Fall Migration Hot Spots

Erin and Lance Willet

Fall Migration Hot Spots

With autumn on the horizon, you can soon witness--up close and in person--billions of wings on the go in peak season. Here are six of my favorite lookouts.

By Kenn Kaufman
Published: July-August 2009

Daylight is growing shorter. The crescendo of summer birdsong has quieted to a whisper. Bird populations are swollen in their ranks, and in northern forests, marathon migrators are fattening up, laying on fuel for phenomenal flights. Soon the mass exodus will be in full tilt, a movement of birds almost beyond imagination in sweep and scope.

The fall migration season is a drawn-out affair--far more protracted than the northward rush in spring. Some hummingbirds, for example, may be moving south from their breeding grounds before the end of June, and some waterfowl are still southbound at the end of December.

The routes birds follow between their nesting grounds and their wintering areas are as varied as the birds themselves. We sometimes speak of "flyways," and a handful of species actually follow limited travel corridors. But the overwhelming majority of bird species travel on a broad front in "flyways" that may be as wide as the continent. Migrating birds probably cross every square mile of land and water in North America. So the billions of migrants are spread across millions of square miles, and the magnitude of the passage often escapes our notice.

Through an alchemy of consistent weather patterns, habitat, flight patterns, and aspects of local and regional geography, there are a few locations where exceptional numbers of birds do concentrate during their autumn journeys. This guide features a half-dozen of my favorite such sites.

These hot spots offer vantage points for watching visible migration, including the passage of birds of prey migrating overhead or seabirds skirting coastlines. Also featured are major stopover sites for songbirds, shorebirds, and others whose actual travels are often invisible to us, because they happen while we sleep or at altitudes practically unknown to man without parachute or plane. A few of the sites double as a stage for both stopover birds and soaring migrants.

So what are you waiting for? The show is already beginning. Dust off your binoculars, and get outside to try for a glimpse into one of the most remarkable phenomena in all of nature. (Click here to download the pdf.)

 

Bill Baggs Cape Florida State Park, Florida: When Hurricane Andrew struck in 1992, it toppled most of the Australian pines and other exotic greenery that covered this preserve at the southern tip of Key Biscayne. Park managers took the opportunity to replace the exotics with native plants, so the site is now rich with the distinctive flora of south Florida and the Caribbean--a verdant habitat that supports large numbers of native birds. For migrants moving down the east coast of Florida, Key Biscayne is the last of the barrier islands before a long gap of open water, causing the travelers to pause here and pile up in huge numbers. At times in late fall the park may swarm with warblers, including black-throated blue, Cape May, and palm warblers, as well as thrushes, vireos, hawks, and a wide variety of other migrants. Because of its location and habitat, the site serves as a magnet for lost birds that have strayed from the Bahamas or Cuba, and rare U.S. finds have been discovered here on several occasions. For more information: Visit Florida State Parks or call Key Biscayne Park at 305-361-5811.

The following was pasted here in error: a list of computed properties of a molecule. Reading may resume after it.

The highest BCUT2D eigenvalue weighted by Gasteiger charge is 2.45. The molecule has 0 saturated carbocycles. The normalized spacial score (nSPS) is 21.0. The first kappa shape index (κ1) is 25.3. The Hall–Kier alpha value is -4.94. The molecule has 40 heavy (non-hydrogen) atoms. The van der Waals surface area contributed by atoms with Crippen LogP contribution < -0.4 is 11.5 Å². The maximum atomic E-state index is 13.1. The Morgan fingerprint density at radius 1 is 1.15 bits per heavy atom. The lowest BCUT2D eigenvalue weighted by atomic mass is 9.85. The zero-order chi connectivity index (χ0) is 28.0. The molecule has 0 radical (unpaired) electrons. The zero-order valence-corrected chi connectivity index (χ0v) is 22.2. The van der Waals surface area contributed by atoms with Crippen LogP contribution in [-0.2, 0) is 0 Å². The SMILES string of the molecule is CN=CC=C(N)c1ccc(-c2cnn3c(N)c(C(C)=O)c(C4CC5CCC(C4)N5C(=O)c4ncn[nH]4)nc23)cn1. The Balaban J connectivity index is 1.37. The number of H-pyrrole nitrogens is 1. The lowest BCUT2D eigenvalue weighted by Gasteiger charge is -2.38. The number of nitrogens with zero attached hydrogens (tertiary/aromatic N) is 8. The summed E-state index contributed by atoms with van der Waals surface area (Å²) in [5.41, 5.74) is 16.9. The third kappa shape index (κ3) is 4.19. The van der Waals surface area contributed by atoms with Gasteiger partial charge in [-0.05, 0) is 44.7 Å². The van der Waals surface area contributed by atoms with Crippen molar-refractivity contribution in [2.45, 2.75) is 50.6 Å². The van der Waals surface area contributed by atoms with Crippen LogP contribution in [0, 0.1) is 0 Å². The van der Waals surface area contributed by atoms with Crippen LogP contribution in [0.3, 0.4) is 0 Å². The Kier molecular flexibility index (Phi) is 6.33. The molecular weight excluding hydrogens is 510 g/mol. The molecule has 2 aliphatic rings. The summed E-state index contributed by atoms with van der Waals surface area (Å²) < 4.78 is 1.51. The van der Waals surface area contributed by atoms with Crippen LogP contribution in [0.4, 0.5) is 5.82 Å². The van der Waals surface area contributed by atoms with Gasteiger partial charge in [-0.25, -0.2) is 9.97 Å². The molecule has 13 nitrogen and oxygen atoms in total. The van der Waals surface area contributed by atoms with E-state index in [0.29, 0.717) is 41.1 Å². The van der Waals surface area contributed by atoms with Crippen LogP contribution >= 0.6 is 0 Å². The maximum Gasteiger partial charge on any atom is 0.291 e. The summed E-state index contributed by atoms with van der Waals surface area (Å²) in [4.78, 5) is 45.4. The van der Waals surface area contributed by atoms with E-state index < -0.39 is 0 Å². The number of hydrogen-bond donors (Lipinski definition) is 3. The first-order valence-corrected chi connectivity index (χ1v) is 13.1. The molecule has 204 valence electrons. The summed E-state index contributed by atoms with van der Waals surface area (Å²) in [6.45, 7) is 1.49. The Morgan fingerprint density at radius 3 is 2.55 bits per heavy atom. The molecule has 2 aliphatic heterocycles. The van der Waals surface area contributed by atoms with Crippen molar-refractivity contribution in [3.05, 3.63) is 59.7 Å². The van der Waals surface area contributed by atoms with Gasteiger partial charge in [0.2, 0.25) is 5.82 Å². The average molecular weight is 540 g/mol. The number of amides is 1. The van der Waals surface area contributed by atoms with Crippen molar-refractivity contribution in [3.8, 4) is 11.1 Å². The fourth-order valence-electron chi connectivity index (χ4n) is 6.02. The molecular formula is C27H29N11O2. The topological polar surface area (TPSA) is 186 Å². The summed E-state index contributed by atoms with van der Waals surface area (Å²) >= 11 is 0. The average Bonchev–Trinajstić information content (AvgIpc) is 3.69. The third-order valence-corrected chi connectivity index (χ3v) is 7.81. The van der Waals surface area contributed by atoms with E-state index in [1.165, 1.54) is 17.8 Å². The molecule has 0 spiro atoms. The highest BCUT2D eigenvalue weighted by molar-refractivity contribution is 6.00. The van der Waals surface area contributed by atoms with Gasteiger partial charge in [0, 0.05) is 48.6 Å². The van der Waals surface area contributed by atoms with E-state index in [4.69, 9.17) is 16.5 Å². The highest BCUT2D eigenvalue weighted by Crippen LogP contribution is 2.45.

Cape May, New Jersey: Local boosters will tell you that Cape May is the best birding spot in the world, and if you visit on the right day in fall, you may be inclined to agree. Southbound migrants following the Atlantic seaboard funnel into a narrow peninsula in southern New Jersey. When they reach Cape May Point, facing the open waters of Delaware Bay, they often pause, building up in concentrations that can reach phenomenal numbers. The immediate Cape May area has habitat for almost all major migrant groups. Shorebirds gather on local meadows and mudflats in July and August, while warblers and other warm-weather songbirds peak in September. Temperate-zone migrant songbirds, from robins to kinglets to sparrows, may swarm here in October and November. Days with northwest winds bring major hawk flights throughout the fall; during October this is one of the best places in the world to see impressive numbers of merlins and peregrine falcons. Late-season northeast winds may bring flights of scoters, loons, and other coastal and oceanic birds close to shore. For more information: Visit the Cape May Bird Observatory  or call the observatory at 609-884-2736.

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Kenn Kaufman

Type: Author | From: Audubon Magazine

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